Speed Reading

Speed reading is a useful technique for quickly absorbing the information within a book or article by essentially skimming through the page.

It shouldn't be seen as a better way to read but rather as a tool which can be useful in certain situations. Personally, I find speed reading only applicable to non-fiction books with low-density of ideas and information.

While reading information dense books it is very difficult to read fast. In fact it can be useful to read small sections at a time and then spend time thinking about the ideas and information. There's simply too much to take in and internalize to skim through the book fast.

However, while reading books with low-information density the main points and ideas are spread out thinly over large sections and chapters. This not only makes it possible to read quickly, but also makes it possible to think and reflect while you're reading. I have found that once I eliminate the "reading voice" inside my head, I can have my own stream of thoughts on top of those which I am taking in from the book. This turns the act of reading a book from simply absorbing ideas and information into a sort of discussion between my own thoughts and those of the book. The book becomes a sort of path or guide for my thoughts, like a guided meditation on a topic!

Techniques

Quiet Your Inner Voice

When reading, most of us have an inner voice which "speaks" each word in our mind as we read. This can be useful for remembering and internalizing information but also limits the speed at which one can read. Thus by quieting this inner voice, it can be possible to read much faster than before.

One method for quieting your inner reading voice is to read in images. Instead of looking at a word and hearing it in your mind, try practicing looking at words and seeing them in your mind. If you read "cow" try imagining a cow in your mind without voicing the word itself.

Finger Tracking

Moving your finger along the page as you read can be incredibly useful for reading faster and helps to quiet your inner reading voice. Try to keep your finger moving along the page faster than your thoughts can "speak" the words.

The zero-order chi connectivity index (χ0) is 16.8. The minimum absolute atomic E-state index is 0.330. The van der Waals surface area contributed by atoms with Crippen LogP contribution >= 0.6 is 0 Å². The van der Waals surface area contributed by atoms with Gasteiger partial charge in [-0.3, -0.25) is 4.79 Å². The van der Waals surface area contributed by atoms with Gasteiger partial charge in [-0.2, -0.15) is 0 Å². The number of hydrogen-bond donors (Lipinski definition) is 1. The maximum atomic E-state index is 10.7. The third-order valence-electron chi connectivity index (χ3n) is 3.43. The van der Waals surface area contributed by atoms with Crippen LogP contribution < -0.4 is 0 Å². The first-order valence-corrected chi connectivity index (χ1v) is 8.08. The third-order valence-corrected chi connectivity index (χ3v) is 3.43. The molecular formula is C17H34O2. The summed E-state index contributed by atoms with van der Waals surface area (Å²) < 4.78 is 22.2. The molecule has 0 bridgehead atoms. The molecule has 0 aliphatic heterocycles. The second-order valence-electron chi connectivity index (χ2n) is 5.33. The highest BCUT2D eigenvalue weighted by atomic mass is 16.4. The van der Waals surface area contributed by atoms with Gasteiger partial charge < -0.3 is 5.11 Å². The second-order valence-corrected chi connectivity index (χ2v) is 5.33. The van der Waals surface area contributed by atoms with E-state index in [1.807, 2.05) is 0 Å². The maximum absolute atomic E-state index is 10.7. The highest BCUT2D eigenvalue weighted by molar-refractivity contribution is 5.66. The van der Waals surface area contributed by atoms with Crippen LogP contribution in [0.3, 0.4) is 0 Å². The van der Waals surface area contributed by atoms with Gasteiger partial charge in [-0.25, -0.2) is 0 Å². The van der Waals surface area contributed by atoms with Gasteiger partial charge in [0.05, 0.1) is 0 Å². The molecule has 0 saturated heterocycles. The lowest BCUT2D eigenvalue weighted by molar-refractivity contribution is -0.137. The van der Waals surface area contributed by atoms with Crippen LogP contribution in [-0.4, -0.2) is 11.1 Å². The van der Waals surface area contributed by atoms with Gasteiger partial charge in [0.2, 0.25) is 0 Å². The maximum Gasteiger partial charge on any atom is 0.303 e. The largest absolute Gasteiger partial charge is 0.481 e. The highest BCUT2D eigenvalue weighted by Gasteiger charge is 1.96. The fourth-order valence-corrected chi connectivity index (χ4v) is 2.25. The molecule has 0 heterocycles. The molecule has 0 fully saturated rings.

Once you get the hang of moving your finger horizontally along the page, the next step is to track your finger vertically along the page. Keep your finger at the margin and move it down slowly while you keep your eyes at the same level at the center of the page. Try to absorb the ideas from each line or paragraph while keeping your eye focused on the center of the page. If necessary, adjust how far away the book is from your eyes so that you can comfortably absorb line by line rather than word by word.

This vertical finger tracking is the technique which I use most when speed reading. Some "speed reading experts" boast being able to read an entire page in one glance but this seems a bit far-fetched and definitely not necessary. With the vertical finger tracking technique I can comfortably read each page in about 7 to 15 seconds each and get through 100 to 150 pages an hour with some pauses to follow stray lines of thought.

Find Key Paragraphs

Another technique that I have heard mentioned is to find the key paragraphs and read them slowly. This could be the introduction and conclusion of each chapter for example. Then either skimming the rest of the book (or just the sections you're interested in) or skipping it entirely. I have not used this technique myself so I cannot speak to its effectiveness.

Photographic Memory

If you are ultra-savante, simply take pictures of each page in your mind and revisit the information whenever you want. It is said that Nikola Tesla could recall and recite passages from any book he had read by simply conjuring up the image of the page in his mind and reading from it.